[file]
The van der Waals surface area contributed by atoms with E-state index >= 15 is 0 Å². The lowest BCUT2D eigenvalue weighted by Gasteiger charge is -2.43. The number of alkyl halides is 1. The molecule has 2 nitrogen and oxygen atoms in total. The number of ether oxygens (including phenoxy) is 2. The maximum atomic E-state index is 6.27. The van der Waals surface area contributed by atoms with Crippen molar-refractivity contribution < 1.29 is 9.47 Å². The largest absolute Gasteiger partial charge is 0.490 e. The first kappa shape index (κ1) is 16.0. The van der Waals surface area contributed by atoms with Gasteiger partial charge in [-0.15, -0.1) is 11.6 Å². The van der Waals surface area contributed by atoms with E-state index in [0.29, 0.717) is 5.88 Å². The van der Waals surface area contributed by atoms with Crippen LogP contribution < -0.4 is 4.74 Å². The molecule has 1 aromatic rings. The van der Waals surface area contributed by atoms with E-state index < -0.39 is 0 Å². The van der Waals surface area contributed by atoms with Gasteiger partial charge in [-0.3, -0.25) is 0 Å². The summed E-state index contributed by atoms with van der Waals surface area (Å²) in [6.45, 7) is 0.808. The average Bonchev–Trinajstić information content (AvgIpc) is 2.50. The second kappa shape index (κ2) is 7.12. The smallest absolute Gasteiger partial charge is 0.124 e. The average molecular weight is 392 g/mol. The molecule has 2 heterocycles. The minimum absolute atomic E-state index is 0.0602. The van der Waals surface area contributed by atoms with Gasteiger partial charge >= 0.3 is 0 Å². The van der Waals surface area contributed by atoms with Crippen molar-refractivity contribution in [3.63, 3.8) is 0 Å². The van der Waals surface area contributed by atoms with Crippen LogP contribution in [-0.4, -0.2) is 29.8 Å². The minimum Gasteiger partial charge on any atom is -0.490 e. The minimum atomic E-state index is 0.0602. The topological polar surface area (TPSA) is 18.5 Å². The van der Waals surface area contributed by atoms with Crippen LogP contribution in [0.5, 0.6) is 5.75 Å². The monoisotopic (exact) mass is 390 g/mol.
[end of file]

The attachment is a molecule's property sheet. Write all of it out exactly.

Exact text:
The van der Waals surface area contributed by atoms with E-state index >= 15 is 0 Å². The lowest BCUT2D eigenvalue weighted by Gasteiger charge is -2.43. The number of alkyl halides is 1. The molecule has 2 nitrogen and oxygen atoms in total. The number of ether oxygens (including phenoxy) is 2. The maximum atomic E-state index is 6.27. The van der Waals surface area contributed by atoms with Crippen molar-refractivity contribution < 1.29 is 9.47 Å². The largest absolute Gasteiger partial charge is 0.490 e. The first kappa shape index (κ1) is 16.0. The van der Waals surface area contributed by atoms with Gasteiger partial charge in [-0.15, -0.1) is 11.6 Å². The van der Waals surface area contributed by atoms with E-state index in [0.29, 0.717) is 5.88 Å². The van der Waals surface area contributed by atoms with Crippen LogP contribution < -0.4 is 4.74 Å². The molecule has 1 aromatic rings. The van der Waals surface area contributed by atoms with E-state index < -0.39 is 0 Å². The van der Waals surface area contributed by atoms with Gasteiger partial charge in [-0.3, -0.25) is 0 Å². The summed E-state index contributed by atoms with van der Waals surface area (Å²) in [6.45, 7) is 0.808. The average Bonchev–Trinajstić information content (AvgIpc) is 2.50. The second kappa shape index (κ2) is 7.12. The smallest absolute Gasteiger partial charge is 0.124 e. The average molecular weight is 392 g/mol. The molecule has 2 heterocycles. The minimum absolute atomic E-state index is 0.0602. The van der Waals surface area contributed by atoms with Gasteiger partial charge >= 0.3 is 0 Å². The van der Waals surface area contributed by atoms with Crippen molar-refractivity contribution in [3.63, 3.8) is 0 Å². The van der Waals surface area contributed by atoms with Crippen LogP contribution in [-0.4, -0.2) is 29.8 Å². The minimum Gasteiger partial charge on any atom is -0.490 e. The minimum atomic E-state index is 0.0602. The topological polar surface area (TPSA) is 18.5 Å². The van der Waals surface area contributed by atoms with Crippen LogP contribution in [0.5, 0.6) is 5.75 Å². The monoisotopic (exact) mass is 390 g/mol.